Decatur officials urging vaccines “before it’s too late”


FILE – In this July 22, 2021, file photo, health care worker fills a syringe with the Pfizer COVID-19 vaccine at the American Museum of Natural History in New York. U.S. health officials Wednesday, Aug. 18, recommended all Americans get COVID-19 booster shots to shore up their protection amid the surging delta variant and evidence that the vaccines’ effectiveness is falling. (AP Photo/Mary Altaffer, File)

DECATUR, Ala. – Decatur and Morgan County officials held a COVID-19 briefing Monday morning informing the public where the area stands in regards to the pandemic.

As of Monday, every county in north Alabama is listed as “high” for the overall community transmission level of the coronavirus, and the number of people testing positive for the virus continues to rise.

The Alabama Department of Public Health says if we stay at this rate, we’ll have more deaths from the virus this year than last year.

Judy Smith with the Alabama Department of Public Health relayed that Pfizer has officially been fully FDA approved, removing it from its emergency use categorization.

Decatur Mayor Tab Bowling said there are now a total of 16,450 cases of COVID-19 in Morgan County, an increase of over 560 cases in just one week.

He also voiced concern regarding the Morgan County vaccination rate. As of August 23, 40,000 residents were vaccinated out of approximately 130,000 residents.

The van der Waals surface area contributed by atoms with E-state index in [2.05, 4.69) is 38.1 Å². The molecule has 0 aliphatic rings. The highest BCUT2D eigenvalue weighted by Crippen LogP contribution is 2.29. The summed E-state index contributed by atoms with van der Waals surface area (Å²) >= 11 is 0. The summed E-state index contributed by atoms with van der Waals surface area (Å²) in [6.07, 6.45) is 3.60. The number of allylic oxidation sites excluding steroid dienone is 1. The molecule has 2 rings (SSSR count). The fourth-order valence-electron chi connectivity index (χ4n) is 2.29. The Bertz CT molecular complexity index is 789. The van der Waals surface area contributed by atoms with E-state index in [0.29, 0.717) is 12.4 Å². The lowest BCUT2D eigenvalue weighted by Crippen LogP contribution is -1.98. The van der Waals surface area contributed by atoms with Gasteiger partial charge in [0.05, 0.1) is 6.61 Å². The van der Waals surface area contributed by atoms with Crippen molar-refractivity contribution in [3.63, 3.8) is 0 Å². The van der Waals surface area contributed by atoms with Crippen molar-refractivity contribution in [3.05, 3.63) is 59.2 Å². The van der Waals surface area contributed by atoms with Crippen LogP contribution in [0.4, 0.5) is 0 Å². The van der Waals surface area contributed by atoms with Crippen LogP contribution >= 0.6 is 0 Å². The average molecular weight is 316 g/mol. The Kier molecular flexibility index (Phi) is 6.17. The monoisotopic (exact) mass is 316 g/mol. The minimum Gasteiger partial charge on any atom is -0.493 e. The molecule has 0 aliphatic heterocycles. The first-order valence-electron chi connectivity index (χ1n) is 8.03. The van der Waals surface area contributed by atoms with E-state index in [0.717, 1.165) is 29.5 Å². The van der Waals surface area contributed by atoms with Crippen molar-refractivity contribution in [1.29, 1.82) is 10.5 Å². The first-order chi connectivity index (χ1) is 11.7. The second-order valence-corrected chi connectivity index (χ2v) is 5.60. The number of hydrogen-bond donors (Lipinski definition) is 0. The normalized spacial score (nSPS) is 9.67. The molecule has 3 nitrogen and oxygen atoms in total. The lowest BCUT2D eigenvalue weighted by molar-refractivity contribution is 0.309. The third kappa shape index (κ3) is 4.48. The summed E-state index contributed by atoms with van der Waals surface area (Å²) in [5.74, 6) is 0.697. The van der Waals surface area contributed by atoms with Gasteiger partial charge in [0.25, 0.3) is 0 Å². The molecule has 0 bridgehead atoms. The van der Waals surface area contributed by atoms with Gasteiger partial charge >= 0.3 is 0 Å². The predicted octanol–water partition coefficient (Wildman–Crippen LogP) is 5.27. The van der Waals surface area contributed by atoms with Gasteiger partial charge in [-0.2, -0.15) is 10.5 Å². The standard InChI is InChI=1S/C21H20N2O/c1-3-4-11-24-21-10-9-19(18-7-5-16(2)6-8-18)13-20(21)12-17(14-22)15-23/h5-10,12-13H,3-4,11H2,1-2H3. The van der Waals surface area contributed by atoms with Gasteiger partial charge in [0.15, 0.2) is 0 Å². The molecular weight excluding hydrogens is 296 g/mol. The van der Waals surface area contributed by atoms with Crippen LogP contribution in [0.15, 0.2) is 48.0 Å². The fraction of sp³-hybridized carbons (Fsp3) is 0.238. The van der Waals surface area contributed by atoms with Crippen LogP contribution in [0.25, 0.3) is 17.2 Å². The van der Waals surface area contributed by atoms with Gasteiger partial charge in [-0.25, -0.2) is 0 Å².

The president of Decatur-Morgan Hospital Kelli Powers said there are 44 inpatients at Decatur-Morgan with COVID-19 and 10 that are awaiting test results. She added there are 10 in the ICU, and six on the ventilator.

Powers added that the average age of ICU patients is 58. “I’ve got two that are 42 years old, one that’s 49 and one that’s 38,” she said.

Powers says because most of the older population is vaccinated, but those younger are not, younger people are now being hospitalized for the virus. 84% of the inpatients did not receive a vaccine dose, meaning 16% were vaccinated.

Powers emphasized there were no ICU beds available, “We are trying to makeshift some ICU beds in the ER.”

As these patients recover, the Decatur-Morgan system is in dire need of blood from those who have recovered from the virus. If you are able, you’re encouraged to donate. There are various blood donation sites around north Alabama, you can find a list here.

The message during the COVID-19 briefing on Monday remained the same: people are urged to get vaccinated now before it’s too late.

“Every day there are people in the hospital that says, ‘Please just go ahead and give me the vaccine,'” said Smith. “That’s too late. We can’t do it then. When the boat tumps over, it’s too late to worry about putting on a life vest. At that point, you’re treading water or you’re drowning and we don’t want you to do either.”

Smith says the only solution to avoid that scenario is to get the vaccine.

Decatur-Morgan Hospital’s emergency room has been overwhelmed as people keep going there to get tested for COVID-19.

To alleviate some of the burden, the hospital is making its mobile medical unit available for testing of all ages. The unit will be located at Westmeade Baptist Church on Beltline Road and open from 9:00 a.m. to 2:00 p.m. on Monday, Wednesday, and Friday.

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